Opinion Columns & Blogs

A few legislative issues

Every spring, I teach a group of budding K-5 teachers about history, geography, economics and government. And I have students research for themselves who their national and state representatives are, as well as what bills are being considered by the Georgia General Assembly, or whatever state they are from (Alabama, Florida, Tennessee, etc.). I’m getting them to research their bills, and have them contact their elected officials to provide an opinion on the subject. And here are some I’ve looked up that I thought I’d tell you about, and will even offer an opinion or two on the subject.

The ayes, or eyes, have it

The Georgia General Assembly is taking up a bill to expand the pool of people who can offer eye treatments. Currently, ophthalmologists are the only ones can offer them, but a bill hopes to widen the list of folks who can offer eye exams and treatment, too.

Normally, I’d say that the more people who offer, the cheaper it’ll be, right? Or so goes the theory. But medicine in general, and eyes in particular, are a tricky thing. If you water down the treatment, those eyes might get pretty watery.

Now those who provide the exams are pretty cool; thanks to one, I discovered that I didn’t need glasses anymore, as my eyesight corrected itself.

But treatment is another issue. For example, those without the extensive training might recommend a treatment that an ophthalmologist might tell you is unnecessary, so are we really saving money? Having had a daughter go through the process, I can tell you that as a parent, you really want the right person to make the right call. And I concur with the argument offered by Steven M. Walsh in the Albany Herald. So please call your representative and senator to vote against Senate Bill 221.

Pension for your thoughts

Up North, you might cringe at stories of pension systems for public employees going bust. I know some up there who are pretty sure the vault holding their retirement funds is as barren as Al Capone’s. It’s a different story for Georgia, which has fully funded their pension system, giving teachers something to look forward to after decades of instructing Georgia’s children.

But we may be about to make the same mistake those Yankees made. You see, pensions are very tempting to an opportunistic politician who can’t wait to fund a personal pork project with future dollars set aside. And there’s such a bill, which would give a tiny raise to teachers, but take from that pension system, which could make ours look like, well, Illinois. So please call your legislators to reject Senator Hunter Hill’s well-meaning but dangerous plan to fundamentally undermine the Teachers Retirement System (TRS). My conservative students who teach will thank you for it.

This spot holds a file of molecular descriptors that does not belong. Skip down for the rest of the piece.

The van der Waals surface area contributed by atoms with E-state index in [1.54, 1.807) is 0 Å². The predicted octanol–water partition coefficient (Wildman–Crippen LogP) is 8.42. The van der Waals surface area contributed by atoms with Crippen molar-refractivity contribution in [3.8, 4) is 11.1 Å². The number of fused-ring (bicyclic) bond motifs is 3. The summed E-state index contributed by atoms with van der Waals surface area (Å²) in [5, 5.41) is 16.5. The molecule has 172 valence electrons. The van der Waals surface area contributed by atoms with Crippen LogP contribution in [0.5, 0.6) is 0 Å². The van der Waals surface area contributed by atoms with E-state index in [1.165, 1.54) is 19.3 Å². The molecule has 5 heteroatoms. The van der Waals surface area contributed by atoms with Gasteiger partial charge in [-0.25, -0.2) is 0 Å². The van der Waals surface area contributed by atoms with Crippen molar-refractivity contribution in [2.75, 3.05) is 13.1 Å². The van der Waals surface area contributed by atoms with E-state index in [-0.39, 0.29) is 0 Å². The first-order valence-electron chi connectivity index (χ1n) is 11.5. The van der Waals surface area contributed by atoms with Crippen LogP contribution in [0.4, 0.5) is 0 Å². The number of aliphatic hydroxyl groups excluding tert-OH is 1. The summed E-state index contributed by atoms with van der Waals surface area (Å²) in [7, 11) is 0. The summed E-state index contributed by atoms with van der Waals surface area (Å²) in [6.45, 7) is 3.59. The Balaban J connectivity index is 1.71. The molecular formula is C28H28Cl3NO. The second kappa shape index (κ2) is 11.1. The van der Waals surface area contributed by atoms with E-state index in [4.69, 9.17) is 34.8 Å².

(Update: In a joint Senate and House Retirement Committee meeting on May 7, the bill was not forwarded for actuarial study.)

Wade in the water

America the beautiful is blessed in a way most countries aren’t. We have just about enough fresh water for everyone in the USA, and it’s the most vital resource we have. As international politics expert John Cooley wrote, “Long after we’ve wrung the last drop of oil from the earth, we’ll be competing for water.” Many world wars claim to be about religion or real estate or who controls the government, but beneath many you’ll see a competition for water rights.

Yet there’s a proposal to allow coal companies to dump their waste into our water, undermining our law that has protected our waters since 1972. Any savings to such companies will be paid for on the backs of the average American.

We don’t need to become a Third World country or a Texas county that has to import its water, and therefore be held hostage to others. Owning our own water is vital to our independence. Those coal companies will have to figure out a better way to dispose their material.

More than 125 people were killed and thousands were hurt in West Virginia when several dams failed because this slurry clogged them up back in 1972, leading to this legislation in the first place. And a 2008 coal ash spill cost billions to clean up. So call your member of Congress (House and Senate) and tell them to oppose the rule change allowing companies to dump coal crap in the water, if you agree with me on this matter.

John A. Tures, associate professor of political science, LaGrange College; jtures@lagrange.edu.

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